Published by HarperTeen on May 17th 2016
Source: Publisher, Edelweiss
Genres: Contemporary, Young Adult
Amazon | Book Depository
Add to Goodreads
Maguire is bad luck.
No matter how many charms she buys off the internet or good luck rituals she performs each morning, horrible things happen when Maguire is around. Like that time the rollercoaster jumped off its tracks. Or the time the house next door caught on fire. Or that time her brother, father, and uncle were all killed in a car crash—and Maguire walked away with barely a scratch.
It’s safest for Maguire to hide out in her room, where she can cause less damage and avoid meeting new people who she could hurt. But then she meets Jordy, an aspiring tennis star. Jordy is confident, talented, and lucky, and he’s convinced he can help Maguire break her unlucky streak. Maguire knows that the best thing she can do for Jordy is to stay away. But it turns out staying away is harder than she thought.
From author Paula Stokes comes a funny and poignant novel about accepting the past, embracing the future, and learning to make your own luck.
To say I adored this book would be an understatement. Girl Against the Universe was a book that hit all the right buttons for me, and it is doubtless one of the best contemporaries I’ve read this year. (In fact, including this one, only three among the ten or so I’ve read really stick out.) I loved reading about Maguire, and her fight with the Universe. I loved her therapy sessions with Dr. Leed, her fun banter with the girls on the tennis team (high-five for female friendships), the dynamics we see within her family, and the sweet scenes between her and Jordy.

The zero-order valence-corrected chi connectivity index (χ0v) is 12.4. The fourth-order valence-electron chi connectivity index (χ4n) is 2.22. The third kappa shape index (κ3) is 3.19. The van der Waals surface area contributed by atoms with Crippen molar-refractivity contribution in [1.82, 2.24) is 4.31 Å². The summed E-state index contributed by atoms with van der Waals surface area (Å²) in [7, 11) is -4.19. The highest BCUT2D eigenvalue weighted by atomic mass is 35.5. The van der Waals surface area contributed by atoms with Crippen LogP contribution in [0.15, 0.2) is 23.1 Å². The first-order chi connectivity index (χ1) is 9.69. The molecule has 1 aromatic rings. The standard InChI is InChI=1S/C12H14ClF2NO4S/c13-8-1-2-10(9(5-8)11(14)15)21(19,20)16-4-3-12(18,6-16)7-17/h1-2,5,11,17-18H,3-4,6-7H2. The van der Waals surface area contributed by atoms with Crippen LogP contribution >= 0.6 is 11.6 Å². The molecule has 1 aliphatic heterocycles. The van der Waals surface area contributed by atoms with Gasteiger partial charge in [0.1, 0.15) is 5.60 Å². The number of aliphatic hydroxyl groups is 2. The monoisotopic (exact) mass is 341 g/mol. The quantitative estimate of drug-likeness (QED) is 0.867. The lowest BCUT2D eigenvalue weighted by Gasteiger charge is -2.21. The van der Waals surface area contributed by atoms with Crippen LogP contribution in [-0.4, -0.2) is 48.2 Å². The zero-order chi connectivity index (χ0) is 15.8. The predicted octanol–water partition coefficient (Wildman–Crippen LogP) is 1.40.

Maguire was a really unique character, and someone who definitely stands out among the contemporary narrators out there. She’s very accident prone, except the accidents usually befall on everyone but her. Interesting, right? It isn’t surprising that she would think that she’s even cursed, in some ways. She starts out in the story being very compulsive about her good luck charms and quite paranoid about accidents happening around her to other people. The little things she does, like knock on wood three times or recite a Chinese prayer 8 times, are the things that really breathe life into her character. Stokes does an amazing job at showing readers, rather than telling, the extent of Maguire’s paranoia.
“As I settle into the chair, I do what I call a five-second check. I scan the furniture, the floor, the ceiling, and everywhere in between. There are people going in and out of the bathrooms, but no obvious hazards. No lurking strangers. When you’re a disaster magnet like me, it makes sense to constantly be assessing your environment for danger.”
I found the way that Stokes’ addressed Maguire’s mental illnesses very realistic and her character in general was just so down-to-earth. Written in a first-person POV, you get to experience each of Maguire’s thoughts and doubts. They’re things that I myself have even thought myself, despite not experiencing the things that Maguire has. Another aspect I enjoyed about Maguire’s condition was how the author managed to tie in psychological terms into the book that helped explain some of Maguire’s actions. As someone who took a Psych class last year, it was great to see connections of what I learned in real life situations. And the therapy sessions that Maguire went to were also some of my favorite scenes!